An NFPA Report advises on the proper use and location of outdoor cooking equipment.
Grilling is one of life’s simple pleasures. Unfortunately, thousands of fires a year involve grills, hibachis, or barbecues, according to a recent National Fire Protection Association Report.
Gas-fueled grills accounted for four out of five fires, while 16 percent involved charcoal or other solid-fueled grills, the report states. While gas grills contribute to a higher number of home fires overall than their charcoal counterparts, all types of grills pose a risk for fires and burn injuries. More than one-quarter (27 percent) of home structure grill fires started on a courtyard, terrace, or patio, while 29 percent started on an exterior balcony or open porch, and six percent began in the kitchen.
Whichever grilling method you prefer, follow these important safety considerations.
• Check the gas cylinder hose for leaks before using it for the first time each year.
Apply a light soap and water solution to the hose, which will quickly reveal escaping gas by releasing bubbles.
• If you smell or otherwise suspect a gas leak and there is no flame, turn off the gas tank and grill. If the leak stops, get a professional to service it before using it again. Call the fire department if the leak does not stop.
• If you smell gas while cooking, get away from the grill immediately and call the fire department. Do not attempt to move the grill.
• Never turn on the gas when the lid is closed. The gas may build up inside, and when ignited, the lid could blow off and cause injuries or burns.
• After cooking, make sure you completely close the valve on your gas grill.
• Always store gas grills – and propane tanks – outside and away from your house.
Another leading cause of structure fires from the use of charcoal grills was leaving or placing an object that could burn too close to the grill.
• Charcoal grills can continue to remain hot for many hours after the flames extinguish. Avoid placing any burnable objects near the grill or moving the grill while the coals are hot. Keep combustible items that may be blown by the wind away from the grill.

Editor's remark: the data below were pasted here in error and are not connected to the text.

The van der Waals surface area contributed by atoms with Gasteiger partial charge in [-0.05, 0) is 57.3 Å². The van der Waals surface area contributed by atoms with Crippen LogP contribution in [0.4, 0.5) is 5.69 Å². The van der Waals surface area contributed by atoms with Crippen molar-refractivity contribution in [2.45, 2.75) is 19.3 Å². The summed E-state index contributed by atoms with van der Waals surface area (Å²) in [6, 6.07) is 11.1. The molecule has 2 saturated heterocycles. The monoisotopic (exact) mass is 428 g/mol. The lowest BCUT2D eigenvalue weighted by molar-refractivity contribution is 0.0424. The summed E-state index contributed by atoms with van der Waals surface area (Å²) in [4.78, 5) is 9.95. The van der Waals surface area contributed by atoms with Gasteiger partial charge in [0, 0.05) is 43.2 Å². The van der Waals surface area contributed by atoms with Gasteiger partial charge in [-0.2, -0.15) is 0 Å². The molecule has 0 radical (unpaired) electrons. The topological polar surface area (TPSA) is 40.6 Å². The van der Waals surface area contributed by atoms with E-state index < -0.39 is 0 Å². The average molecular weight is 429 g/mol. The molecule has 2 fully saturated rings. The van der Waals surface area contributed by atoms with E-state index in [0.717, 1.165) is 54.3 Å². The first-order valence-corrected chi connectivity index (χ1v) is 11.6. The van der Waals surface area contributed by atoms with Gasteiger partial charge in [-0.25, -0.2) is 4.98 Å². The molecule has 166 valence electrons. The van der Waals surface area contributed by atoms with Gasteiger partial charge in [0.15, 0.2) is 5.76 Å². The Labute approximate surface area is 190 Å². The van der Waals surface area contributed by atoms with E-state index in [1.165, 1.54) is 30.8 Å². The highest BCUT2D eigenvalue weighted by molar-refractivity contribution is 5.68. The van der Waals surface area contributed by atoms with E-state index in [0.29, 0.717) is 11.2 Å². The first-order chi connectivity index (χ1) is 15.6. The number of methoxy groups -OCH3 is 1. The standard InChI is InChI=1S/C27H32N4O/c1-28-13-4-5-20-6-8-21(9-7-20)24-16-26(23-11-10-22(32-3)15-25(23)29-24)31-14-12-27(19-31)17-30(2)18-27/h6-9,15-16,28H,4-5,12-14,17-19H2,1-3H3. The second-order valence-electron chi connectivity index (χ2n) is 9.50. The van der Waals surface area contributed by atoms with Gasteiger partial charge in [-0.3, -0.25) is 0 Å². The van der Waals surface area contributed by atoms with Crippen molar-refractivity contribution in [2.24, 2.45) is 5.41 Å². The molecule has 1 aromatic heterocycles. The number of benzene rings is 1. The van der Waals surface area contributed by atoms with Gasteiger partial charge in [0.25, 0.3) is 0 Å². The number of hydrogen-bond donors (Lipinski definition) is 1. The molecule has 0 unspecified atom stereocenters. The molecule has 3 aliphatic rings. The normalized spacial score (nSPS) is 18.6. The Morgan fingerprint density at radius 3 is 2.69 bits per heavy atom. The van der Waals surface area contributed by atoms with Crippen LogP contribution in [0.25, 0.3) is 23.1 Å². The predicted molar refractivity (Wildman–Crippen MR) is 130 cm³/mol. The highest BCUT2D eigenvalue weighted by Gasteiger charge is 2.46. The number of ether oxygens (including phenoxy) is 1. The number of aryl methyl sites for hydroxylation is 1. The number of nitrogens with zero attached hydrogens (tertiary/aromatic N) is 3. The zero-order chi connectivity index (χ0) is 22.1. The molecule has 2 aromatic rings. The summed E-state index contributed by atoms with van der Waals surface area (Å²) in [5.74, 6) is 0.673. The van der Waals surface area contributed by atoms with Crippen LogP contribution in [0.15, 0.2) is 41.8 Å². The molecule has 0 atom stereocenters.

• Check for rust damage in metal grills, which may make it possible for charcoal to fall through onto surfaces below and cause a fire.
• Purchase the proper starter fluid. Store out of reach from children and away from heat sources.
• Do not add charcoal starter fluid when coals or kindling have already been ignited. Never use any other flammable or combustible liquid to get the fire started.
• If the fire is too low, rekindle with dry kindling and more charcoal if needed. Avoid adding liquid fuel because it can cause a flash fire.
• Do not leave the grill unattended.
The NFPA also advises always choosing a safe location for your grill and keeping the grill on a level surface more than ten feet away from the house, garage, or other structure. Keep children and pets away, as well as overhanging branches. Grills should not be used on a balcony or under an overhang. Avoid placing grills too close to combustible deck rails.
Grill outside only. Never use a grill in a garage, vehicle, tent, or other enclosed space, even if ventilated, due to the risk of harmful carbon monoxide buildup.
Keep the grill going on a cold day. During cool weather days, avoid wearing a scarf or other loose clothing that may catch on fire. Shield the grill from wind, placing it about ten feet from combustible surfaces and materials and keeping the lid closed to retain as much heat as possible. Allow extra time for pre-heating the grill in colder weather, and check the temperatures of meat and fish with a meat thermometer to ensure that food is safe to eat.
Teach kids to stay safe. Make a “kid-free zone” of at least three feet around the grill and areas where hot food is prepared or carried. Children under five are especially vulnerable to burns from contact with a hot grill surface. Grill contact accounted for 37 percent of burns seen at emergency rooms in 2014 involving children under five.
And remember post-grilling safety. Keep your grill clean by removing grease or fat buildup from the grills and in trays below the grill. If you grill with charcoal and need to dispose of the coals, soak them in water to extinguish them before disposing of them in a metal container. Otherwise, cover the grill tightly and close the vents. This should extinguish the coals, and whatever is left will be ready for next time. For more information, visit www.nfpa.org/grilling.